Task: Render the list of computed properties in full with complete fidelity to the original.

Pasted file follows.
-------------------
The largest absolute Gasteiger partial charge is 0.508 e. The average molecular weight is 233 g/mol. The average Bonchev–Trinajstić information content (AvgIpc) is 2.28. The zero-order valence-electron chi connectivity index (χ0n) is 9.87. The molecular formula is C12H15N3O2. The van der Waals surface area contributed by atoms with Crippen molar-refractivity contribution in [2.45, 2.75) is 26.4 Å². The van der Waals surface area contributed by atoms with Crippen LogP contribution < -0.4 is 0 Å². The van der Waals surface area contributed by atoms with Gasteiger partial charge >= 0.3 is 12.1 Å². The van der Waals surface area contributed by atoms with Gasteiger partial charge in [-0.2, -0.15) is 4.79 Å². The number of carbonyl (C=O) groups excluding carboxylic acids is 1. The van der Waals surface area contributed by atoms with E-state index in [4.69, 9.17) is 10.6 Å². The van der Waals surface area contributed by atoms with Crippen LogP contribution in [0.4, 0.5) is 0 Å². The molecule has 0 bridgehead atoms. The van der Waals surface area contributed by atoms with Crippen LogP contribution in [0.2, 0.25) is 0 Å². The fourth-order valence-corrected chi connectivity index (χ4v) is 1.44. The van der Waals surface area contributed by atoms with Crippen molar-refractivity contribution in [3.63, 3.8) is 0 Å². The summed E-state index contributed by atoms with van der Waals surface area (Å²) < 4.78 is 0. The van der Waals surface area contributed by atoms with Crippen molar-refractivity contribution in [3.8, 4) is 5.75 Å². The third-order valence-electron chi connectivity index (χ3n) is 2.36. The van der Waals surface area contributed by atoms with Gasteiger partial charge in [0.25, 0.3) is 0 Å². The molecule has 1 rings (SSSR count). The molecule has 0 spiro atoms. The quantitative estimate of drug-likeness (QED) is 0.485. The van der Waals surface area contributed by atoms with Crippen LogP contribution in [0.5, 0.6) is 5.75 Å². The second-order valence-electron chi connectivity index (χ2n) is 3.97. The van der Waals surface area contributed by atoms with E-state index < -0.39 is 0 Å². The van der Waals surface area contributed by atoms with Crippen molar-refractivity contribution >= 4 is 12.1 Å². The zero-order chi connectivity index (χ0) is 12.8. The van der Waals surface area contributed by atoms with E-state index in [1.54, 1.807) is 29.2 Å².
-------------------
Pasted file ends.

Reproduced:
The largest absolute Gasteiger partial charge is 0.508 e. The average molecular weight is 233 g/mol. The average Bonchev–Trinajstić information content (AvgIpc) is 2.28. The zero-order valence-electron chi connectivity index (χ0n) is 9.87. The molecular formula is C12H15N3O2. The van der Waals surface area contributed by atoms with Crippen molar-refractivity contribution in [2.45, 2.75) is 26.4 Å². The van der Waals surface area contributed by atoms with Crippen LogP contribution < -0.4 is 0 Å². The van der Waals surface area contributed by atoms with Gasteiger partial charge >= 0.3 is 12.1 Å². The van der Waals surface area contributed by atoms with Gasteiger partial charge in [-0.2, -0.15) is 4.79 Å². The number of carbonyl (C=O) groups excluding carboxylic acids is 1. The van der Waals surface area contributed by atoms with E-state index in [4.69, 9.17) is 10.6 Å². The van der Waals surface area contributed by atoms with Crippen LogP contribution in [0.4, 0.5) is 0 Å². The molecule has 0 bridgehead atoms. The van der Waals surface area contributed by atoms with Crippen LogP contribution in [0.2, 0.25) is 0 Å². The fourth-order valence-corrected chi connectivity index (χ4v) is 1.44. The van der Waals surface area contributed by atoms with Crippen molar-refractivity contribution in [3.63, 3.8) is 0 Å². The summed E-state index contributed by atoms with van der Waals surface area (Å²) < 4.78 is 0. The van der Waals surface area contributed by atoms with Crippen molar-refractivity contribution in [3.8, 4) is 5.75 Å². The third-order valence-electron chi connectivity index (χ3n) is 2.36. The van der Waals surface area contributed by atoms with Gasteiger partial charge in [0.25, 0.3) is 0 Å². The molecule has 1 rings (SSSR count). The molecule has 0 spiro atoms. The quantitative estimate of drug-likeness (QED) is 0.485. The van der Waals surface area contributed by atoms with Crippen LogP contribution in [0.5, 0.6) is 5.75 Å². The second-order valence-electron chi connectivity index (χ2n) is 3.97. The van der Waals surface area contributed by atoms with E-state index < -0.39 is 0 Å². The van der Waals surface area contributed by atoms with Crippen molar-refractivity contribution >= 4 is 12.1 Å². The zero-order chi connectivity index (χ0) is 12.8. The van der Waals surface area contributed by atoms with E-state index in [1.54, 1.807) is 29.2 Å².